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Flavored milk is turning out to be a budget boost, early results from LAUSD pilot program find

Mike Szymanski | January 4, 2017



Wasted milk from the pilot program. (Courtesy: LAUSD)

Wasted milk from the pilot program. (Courtesy: LAUSD)

Only one month’s worth of data is in, but if it holds true, bringing flavored milk back to the schools could offset some of LA Unified’s budget deficit.

At Tuesday’s Budget, Audit and Facilities meeting — the first official LA Unified committee meeting of 2017 — new Food Services Director Joseph Vaughn discussed the preliminary numbers collected from a pilot program of flavored milk at 27 school sites throughout the district.

In one month, the average waste of milk per student decreased while the number of school lunches being served at those sites increased by 1,005, Vaughn reported.

Chief Financial Officer Megan Reilly, who sits on the committee, extrapolated the information and noted that if that were to hold out districtwide, it could lower the annual Food Services division deficit from $50 million a year to $20 million. Money is saved not only by decreasing the cost of waste disposal but also by increasing the number of lunches served, which brings in more federal dollars.

An independent financial review panel called a year ago for an immediate end to the cafeteria fund’s drain on the district’s general fund. Comparable school districts either break even or turn a profit on their food services, the panel reported.

“I want to give big kudos” to Vaughn who has been at the job for five months, Reilly said. “The numbers are really impressive.”

In October, the school board voted to launch a pilot program to look at bringing back strawberry and chocolate flavored milk, which were banned six years ago by former Superintendent John Deasy. The school board also discussed alternatives to animal-based milk and may consider soy-based milk in the future, prompted by a student’s initiative that brought actress Pamela Anderson to the board meeting.milkpilotdecember-2017-01-03-at-12-36-51-pm

“It is not our intent to put flavored milk back into the schools, but we do want to give the kids a choice, and it is clear that is what the kids want,” said Vaughn, who added he could find no study that speaks about the dangers of flavored milk but offered a Heart Association study that supported it. “It is a small amount of sugar.”

Committee chairperson and board member Mónica Ratliff noted that some families will always be against flavored milk and at least one milk producer was willing to create a special low-sugar flavored milk for the district. The concern erupted last September when a report from the district’s Office of Environmental Health and Safety showed that 600 tons of organic waste — the equivalent weight of 200 elephants — was thrown out every week, and much of it was milk, which the federal government requires to be distributed.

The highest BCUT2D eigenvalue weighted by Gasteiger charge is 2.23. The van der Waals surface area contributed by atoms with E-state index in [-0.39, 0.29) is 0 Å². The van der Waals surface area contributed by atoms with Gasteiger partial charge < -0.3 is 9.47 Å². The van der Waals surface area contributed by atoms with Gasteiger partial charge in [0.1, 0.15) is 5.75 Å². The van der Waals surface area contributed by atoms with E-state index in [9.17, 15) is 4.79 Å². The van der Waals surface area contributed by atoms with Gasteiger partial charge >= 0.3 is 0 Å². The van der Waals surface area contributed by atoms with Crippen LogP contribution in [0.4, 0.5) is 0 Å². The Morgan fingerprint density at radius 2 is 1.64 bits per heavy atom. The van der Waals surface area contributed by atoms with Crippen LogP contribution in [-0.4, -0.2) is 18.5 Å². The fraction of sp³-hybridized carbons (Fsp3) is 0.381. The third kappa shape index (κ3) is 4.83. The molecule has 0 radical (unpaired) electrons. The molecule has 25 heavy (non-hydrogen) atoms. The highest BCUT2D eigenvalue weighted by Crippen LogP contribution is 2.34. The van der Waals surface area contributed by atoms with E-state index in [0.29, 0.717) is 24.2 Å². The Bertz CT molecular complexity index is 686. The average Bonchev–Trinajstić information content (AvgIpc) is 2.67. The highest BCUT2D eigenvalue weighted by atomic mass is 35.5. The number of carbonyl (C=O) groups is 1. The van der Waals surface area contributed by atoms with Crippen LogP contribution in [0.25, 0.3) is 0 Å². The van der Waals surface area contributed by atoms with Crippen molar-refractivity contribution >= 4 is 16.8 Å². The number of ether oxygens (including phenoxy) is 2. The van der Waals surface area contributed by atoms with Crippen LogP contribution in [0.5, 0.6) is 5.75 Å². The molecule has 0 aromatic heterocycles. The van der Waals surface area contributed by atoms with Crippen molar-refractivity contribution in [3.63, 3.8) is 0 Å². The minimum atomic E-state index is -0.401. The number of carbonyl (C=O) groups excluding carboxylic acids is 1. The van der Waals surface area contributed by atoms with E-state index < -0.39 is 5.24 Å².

In this pilot program, schools that had low lunch attendance were identified and all were asked to volunteer, Vaughn said. Eleven schools offer flavored milk during lunch and supper, three schools are running an educational campaign about milk, three schools have a non-flavored milk display encouraging milk drinking by displaying cartons in coolers, and 10 schools have a mixed milk display offering all flavors of milk. November was a baseline month. (Click here for the schools in the program and what they are offering.)

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Dawn Soto trained the staff at the schools to collect data for the pilot program.

The study discovered so far that for an average student picking up an 8-ounce carton of milk, 3.48 ounces are actually consumed. So more than half, 4.52 ounces, is thrown out, an average of 236 gallons a day. The schools offering flavored milk showed less than an ounce waste on all milk consumed.

Sites offering flavored milk so far found an increase in distribution while sites with non-flavored milk decreased. In December, sites with flavored milk decreased in waste while non-flavored milk increased in waste.

The pilot program lasts through the end of February, and then Vaughn will complete his report by March. He said preliminary reports show that supper intake of milk increased significantly as well.

Dawn Soto, a senior Food Services training specialist who visited all the school sites, said, “It was amazing to go to a school and hear a kid say, ‘Are you going to finish that?’ and they’re talking about the milk.”

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